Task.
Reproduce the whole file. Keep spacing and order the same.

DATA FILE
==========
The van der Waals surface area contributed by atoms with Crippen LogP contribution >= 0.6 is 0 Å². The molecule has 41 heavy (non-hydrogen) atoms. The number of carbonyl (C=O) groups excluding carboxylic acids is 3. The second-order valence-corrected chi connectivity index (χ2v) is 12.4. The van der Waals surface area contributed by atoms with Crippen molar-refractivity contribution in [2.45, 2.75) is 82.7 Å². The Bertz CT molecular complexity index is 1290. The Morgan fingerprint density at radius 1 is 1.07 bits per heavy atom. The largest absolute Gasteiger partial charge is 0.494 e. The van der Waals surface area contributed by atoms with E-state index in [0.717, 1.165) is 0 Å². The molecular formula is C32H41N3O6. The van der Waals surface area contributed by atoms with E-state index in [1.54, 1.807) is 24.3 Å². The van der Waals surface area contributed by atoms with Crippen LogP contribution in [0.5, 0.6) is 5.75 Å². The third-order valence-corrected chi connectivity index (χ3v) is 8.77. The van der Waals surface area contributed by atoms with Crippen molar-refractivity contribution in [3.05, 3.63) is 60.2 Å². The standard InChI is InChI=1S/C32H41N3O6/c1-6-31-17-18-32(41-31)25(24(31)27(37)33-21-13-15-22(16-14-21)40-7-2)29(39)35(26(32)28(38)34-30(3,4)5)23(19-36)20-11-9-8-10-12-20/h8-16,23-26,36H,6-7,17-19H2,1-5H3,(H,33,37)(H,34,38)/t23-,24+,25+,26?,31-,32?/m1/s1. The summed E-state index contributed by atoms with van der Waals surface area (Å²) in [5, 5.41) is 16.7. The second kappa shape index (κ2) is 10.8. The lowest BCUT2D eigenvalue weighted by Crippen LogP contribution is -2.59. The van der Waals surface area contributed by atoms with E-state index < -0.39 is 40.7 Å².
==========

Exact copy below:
The van der Waals surface area contributed by atoms with Crippen LogP contribution >= 0.6 is 0 Å². The molecule has 41 heavy (non-hydrogen) atoms. The number of carbonyl (C=O) groups excluding carboxylic acids is 3. The second-order valence-corrected chi connectivity index (χ2v) is 12.4. The van der Waals surface area contributed by atoms with Crippen molar-refractivity contribution in [2.45, 2.75) is 82.7 Å². The Bertz CT molecular complexity index is 1290. The Morgan fingerprint density at radius 1 is 1.07 bits per heavy atom. The largest absolute Gasteiger partial charge is 0.494 e. The van der Waals surface area contributed by atoms with E-state index in [0.717, 1.165) is 0 Å². The molecular formula is C32H41N3O6. The van der Waals surface area contributed by atoms with E-state index in [1.54, 1.807) is 24.3 Å². The van der Waals surface area contributed by atoms with Crippen LogP contribution in [0.5, 0.6) is 5.75 Å². The third-order valence-corrected chi connectivity index (χ3v) is 8.77. The van der Waals surface area contributed by atoms with Crippen molar-refractivity contribution in [3.05, 3.63) is 60.2 Å². The standard InChI is InChI=1S/C32H41N3O6/c1-6-31-17-18-32(41-31)25(24(31)27(37)33-21-13-15-22(16-14-21)40-7-2)29(39)35(26(32)28(38)34-30(3,4)5)23(19-36)20-11-9-8-10-12-20/h8-16,23-26,36H,6-7,17-19H2,1-5H3,(H,33,37)(H,34,38)/t23-,24+,25+,26?,31-,32?/m1/s1. The summed E-state index contributed by atoms with van der Waals surface area (Å²) in [5, 5.41) is 16.7. The second kappa shape index (κ2) is 10.8. The lowest BCUT2D eigenvalue weighted by Crippen LogP contribution is -2.59. The van der Waals surface area contributed by atoms with E-state index < -0.39 is 40.7 Å².